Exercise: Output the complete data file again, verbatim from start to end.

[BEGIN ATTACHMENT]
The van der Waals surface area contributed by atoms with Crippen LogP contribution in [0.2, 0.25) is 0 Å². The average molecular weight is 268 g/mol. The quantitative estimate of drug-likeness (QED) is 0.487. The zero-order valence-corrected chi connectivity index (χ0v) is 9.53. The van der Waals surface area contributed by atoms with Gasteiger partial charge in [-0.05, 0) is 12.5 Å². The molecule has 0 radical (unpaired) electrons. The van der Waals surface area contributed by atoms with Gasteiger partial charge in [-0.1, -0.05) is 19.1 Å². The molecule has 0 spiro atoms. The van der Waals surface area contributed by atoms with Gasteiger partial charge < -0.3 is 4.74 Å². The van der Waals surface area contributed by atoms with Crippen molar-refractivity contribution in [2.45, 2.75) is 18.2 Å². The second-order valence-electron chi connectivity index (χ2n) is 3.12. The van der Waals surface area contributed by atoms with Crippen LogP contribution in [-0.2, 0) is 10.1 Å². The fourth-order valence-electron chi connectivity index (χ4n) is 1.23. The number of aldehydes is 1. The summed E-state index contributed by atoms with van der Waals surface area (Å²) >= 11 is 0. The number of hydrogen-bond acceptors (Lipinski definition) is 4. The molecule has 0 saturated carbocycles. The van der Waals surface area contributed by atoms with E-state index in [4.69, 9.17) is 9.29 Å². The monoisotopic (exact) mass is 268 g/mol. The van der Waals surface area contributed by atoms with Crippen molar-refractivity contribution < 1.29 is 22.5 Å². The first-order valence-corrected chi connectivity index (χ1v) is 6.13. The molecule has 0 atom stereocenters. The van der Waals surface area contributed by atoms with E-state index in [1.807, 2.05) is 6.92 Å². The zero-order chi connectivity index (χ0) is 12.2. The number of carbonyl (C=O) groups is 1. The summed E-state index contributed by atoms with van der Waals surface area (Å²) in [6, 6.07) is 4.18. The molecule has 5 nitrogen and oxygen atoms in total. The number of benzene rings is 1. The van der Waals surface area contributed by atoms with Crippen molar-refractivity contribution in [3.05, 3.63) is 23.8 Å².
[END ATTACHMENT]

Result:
The van der Waals surface area contributed by atoms with Crippen LogP contribution in [0.2, 0.25) is 0 Å². The average molecular weight is 268 g/mol. The quantitative estimate of drug-likeness (QED) is 0.487. The zero-order valence-corrected chi connectivity index (χ0v) is 9.53. The van der Waals surface area contributed by atoms with Gasteiger partial charge in [-0.05, 0) is 12.5 Å². The molecule has 0 radical (unpaired) electrons. The van der Waals surface area contributed by atoms with Gasteiger partial charge in [-0.1, -0.05) is 19.1 Å². The molecule has 0 spiro atoms. The van der Waals surface area contributed by atoms with Gasteiger partial charge < -0.3 is 4.74 Å². The van der Waals surface area contributed by atoms with Crippen molar-refractivity contribution in [2.45, 2.75) is 18.2 Å². The second-order valence-electron chi connectivity index (χ2n) is 3.12. The van der Waals surface area contributed by atoms with Crippen LogP contribution in [-0.2, 0) is 10.1 Å². The fourth-order valence-electron chi connectivity index (χ4n) is 1.23. The number of aldehydes is 1. The summed E-state index contributed by atoms with van der Waals surface area (Å²) >= 11 is 0. The number of hydrogen-bond acceptors (Lipinski definition) is 4. The molecule has 0 saturated carbocycles. The van der Waals surface area contributed by atoms with E-state index in [4.69, 9.17) is 9.29 Å². The monoisotopic (exact) mass is 268 g/mol. The van der Waals surface area contributed by atoms with Crippen molar-refractivity contribution < 1.29 is 22.5 Å². The first-order valence-corrected chi connectivity index (χ1v) is 6.13. The molecule has 0 atom stereocenters. The van der Waals surface area contributed by atoms with E-state index in [1.807, 2.05) is 6.92 Å². The zero-order chi connectivity index (χ0) is 12.2. The number of carbonyl (C=O) groups is 1. The summed E-state index contributed by atoms with van der Waals surface area (Å²) in [6, 6.07) is 4.18. The molecule has 5 nitrogen and oxygen atoms in total. The number of benzene rings is 1. The van der Waals surface area contributed by atoms with Crippen molar-refractivity contribution in [3.05, 3.63) is 23.8 Å².